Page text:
The marsh-wheat cake also came with a song he mostly did not understand, and which the Valkyrie said was too repetitive and boring to bother translating fully. Banner still performed a rousing rendition of it until Thor cut in and mentioned that really they should have candles, which necessitated an explanation of what candles were (small sticks designed for the express purpose of being melted onto cakes). There were no candles to be found on Jotunheim, so Loki used his magic to set the marsh-wheat cake on fire. Then Banner sang the song again and Thor instructed Loki to blow out the flame and make a wish.

He did this, wishing not to have to eat the marsh-wheat cake. Happily his wish came true. Within a few seconds, it became clear that his mage flame had completely eviscerated the cake.

"Aw," said Banner, sounding disappointed.

"Well, this was certainly something," said Loki.

"We're not through," the Valkyrie informed him. "Midgardians also give gifts, same as the other races."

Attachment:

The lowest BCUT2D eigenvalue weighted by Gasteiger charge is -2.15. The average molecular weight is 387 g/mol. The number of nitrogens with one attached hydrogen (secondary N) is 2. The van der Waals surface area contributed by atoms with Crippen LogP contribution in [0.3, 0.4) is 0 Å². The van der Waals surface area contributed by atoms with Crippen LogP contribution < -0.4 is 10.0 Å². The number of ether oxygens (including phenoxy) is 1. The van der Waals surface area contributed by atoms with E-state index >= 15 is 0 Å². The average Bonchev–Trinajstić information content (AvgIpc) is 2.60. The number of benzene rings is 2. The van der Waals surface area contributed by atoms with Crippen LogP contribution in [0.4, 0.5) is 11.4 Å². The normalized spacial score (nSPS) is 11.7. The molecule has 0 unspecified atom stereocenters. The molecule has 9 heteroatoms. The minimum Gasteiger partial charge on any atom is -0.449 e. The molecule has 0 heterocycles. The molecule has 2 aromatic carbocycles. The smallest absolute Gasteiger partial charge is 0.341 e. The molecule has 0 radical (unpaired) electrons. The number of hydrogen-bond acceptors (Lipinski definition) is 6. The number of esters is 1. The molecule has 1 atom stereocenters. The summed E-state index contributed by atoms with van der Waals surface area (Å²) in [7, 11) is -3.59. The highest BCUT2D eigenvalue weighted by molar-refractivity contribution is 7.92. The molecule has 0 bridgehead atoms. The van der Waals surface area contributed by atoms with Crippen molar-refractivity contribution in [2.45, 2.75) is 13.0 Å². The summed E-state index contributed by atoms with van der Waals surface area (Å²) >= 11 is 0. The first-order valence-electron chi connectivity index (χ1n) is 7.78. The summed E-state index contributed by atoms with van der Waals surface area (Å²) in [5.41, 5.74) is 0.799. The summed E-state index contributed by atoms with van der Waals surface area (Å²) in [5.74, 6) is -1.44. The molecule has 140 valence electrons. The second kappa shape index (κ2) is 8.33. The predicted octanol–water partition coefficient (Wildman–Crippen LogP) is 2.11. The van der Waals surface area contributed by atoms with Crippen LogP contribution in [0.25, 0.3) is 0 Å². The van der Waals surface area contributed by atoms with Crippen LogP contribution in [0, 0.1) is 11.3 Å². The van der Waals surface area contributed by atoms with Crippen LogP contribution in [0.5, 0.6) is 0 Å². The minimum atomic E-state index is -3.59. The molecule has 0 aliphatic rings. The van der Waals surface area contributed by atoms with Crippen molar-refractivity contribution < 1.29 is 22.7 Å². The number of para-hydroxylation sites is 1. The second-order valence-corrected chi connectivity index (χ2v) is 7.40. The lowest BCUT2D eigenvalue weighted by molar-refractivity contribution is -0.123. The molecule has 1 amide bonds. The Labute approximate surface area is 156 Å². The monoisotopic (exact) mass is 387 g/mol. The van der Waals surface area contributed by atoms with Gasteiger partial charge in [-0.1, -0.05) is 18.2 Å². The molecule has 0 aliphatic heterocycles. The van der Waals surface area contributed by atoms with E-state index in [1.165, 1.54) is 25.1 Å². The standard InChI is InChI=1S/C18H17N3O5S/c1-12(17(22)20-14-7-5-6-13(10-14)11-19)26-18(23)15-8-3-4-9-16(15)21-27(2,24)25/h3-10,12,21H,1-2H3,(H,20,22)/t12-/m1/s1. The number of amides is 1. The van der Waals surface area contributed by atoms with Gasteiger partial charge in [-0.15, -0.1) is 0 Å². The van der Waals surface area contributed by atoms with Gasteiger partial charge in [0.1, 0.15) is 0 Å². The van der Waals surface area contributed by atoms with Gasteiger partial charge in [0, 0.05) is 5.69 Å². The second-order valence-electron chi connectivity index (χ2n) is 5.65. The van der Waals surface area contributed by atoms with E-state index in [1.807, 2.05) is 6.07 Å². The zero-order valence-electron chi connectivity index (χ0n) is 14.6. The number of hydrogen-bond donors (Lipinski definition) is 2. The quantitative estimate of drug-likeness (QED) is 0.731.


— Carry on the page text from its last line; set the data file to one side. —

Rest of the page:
"And I have something for you, Loki," Thor said gently.

As he left the room to fetch it, Loki perked up. He'd never had a proper birthday gift, not really. It was not that his family forgot, oh no, it was simply that the house of Laufey would have considered it rather a waste to lose shieldbrothers and war steeds all for Loki. So instead of properly questing to bring him something suitable, like a million rune frogs or the carcass of one of the dragons that lived on the great fifth moon, or the severed heads of tender baby ice demons (as many ice demons as years, plus one for good luck), they'd merely mention several times that questing against magic frogs and mother ice demons and moon dragons was a great expense for one so small, and wouldn't Loki prefer a nice vole head or something instead? Voles were more suited to his size, anyway.